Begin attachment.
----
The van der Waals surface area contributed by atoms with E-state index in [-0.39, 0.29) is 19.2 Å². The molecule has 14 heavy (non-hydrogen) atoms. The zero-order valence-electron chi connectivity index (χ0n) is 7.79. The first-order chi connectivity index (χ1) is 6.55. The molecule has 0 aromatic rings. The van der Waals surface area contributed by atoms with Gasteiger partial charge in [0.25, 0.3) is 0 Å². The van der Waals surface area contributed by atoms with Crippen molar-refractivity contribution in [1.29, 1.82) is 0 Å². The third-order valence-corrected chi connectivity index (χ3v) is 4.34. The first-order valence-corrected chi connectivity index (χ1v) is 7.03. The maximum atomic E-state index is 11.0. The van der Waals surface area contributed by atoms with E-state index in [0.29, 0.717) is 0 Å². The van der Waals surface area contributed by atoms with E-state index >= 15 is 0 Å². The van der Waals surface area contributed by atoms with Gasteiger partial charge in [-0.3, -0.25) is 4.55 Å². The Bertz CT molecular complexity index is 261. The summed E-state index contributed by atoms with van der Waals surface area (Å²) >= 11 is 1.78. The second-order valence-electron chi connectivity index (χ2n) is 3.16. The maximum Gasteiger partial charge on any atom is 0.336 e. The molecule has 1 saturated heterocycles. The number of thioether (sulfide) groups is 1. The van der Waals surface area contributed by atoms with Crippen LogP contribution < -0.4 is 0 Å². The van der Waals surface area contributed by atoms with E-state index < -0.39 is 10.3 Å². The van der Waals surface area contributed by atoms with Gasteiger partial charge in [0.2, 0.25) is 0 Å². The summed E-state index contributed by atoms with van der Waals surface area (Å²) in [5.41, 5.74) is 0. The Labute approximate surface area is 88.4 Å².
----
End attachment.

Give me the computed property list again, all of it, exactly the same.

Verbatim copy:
The van der Waals surface area contributed by atoms with E-state index in [-0.39, 0.29) is 19.2 Å². The molecule has 14 heavy (non-hydrogen) atoms. The zero-order valence-electron chi connectivity index (χ0n) is 7.79. The first-order chi connectivity index (χ1) is 6.55. The molecule has 0 aromatic rings. The van der Waals surface area contributed by atoms with Gasteiger partial charge in [0.25, 0.3) is 0 Å². The van der Waals surface area contributed by atoms with Crippen molar-refractivity contribution in [1.29, 1.82) is 0 Å². The third-order valence-corrected chi connectivity index (χ3v) is 4.34. The first-order valence-corrected chi connectivity index (χ1v) is 7.03. The maximum atomic E-state index is 11.0. The van der Waals surface area contributed by atoms with E-state index in [0.29, 0.717) is 0 Å². The van der Waals surface area contributed by atoms with E-state index >= 15 is 0 Å². The van der Waals surface area contributed by atoms with Gasteiger partial charge in [-0.3, -0.25) is 4.55 Å². The Bertz CT molecular complexity index is 261. The summed E-state index contributed by atoms with van der Waals surface area (Å²) >= 11 is 1.78. The second-order valence-electron chi connectivity index (χ2n) is 3.16. The maximum Gasteiger partial charge on any atom is 0.336 e. The molecule has 1 saturated heterocycles. The number of thioether (sulfide) groups is 1. The van der Waals surface area contributed by atoms with Crippen LogP contribution < -0.4 is 0 Å². The van der Waals surface area contributed by atoms with E-state index < -0.39 is 10.3 Å². The van der Waals surface area contributed by atoms with Gasteiger partial charge in [0.2, 0.25) is 0 Å². The summed E-state index contributed by atoms with van der Waals surface area (Å²) in [5.41, 5.74) is 0. The Labute approximate surface area is 88.4 Å².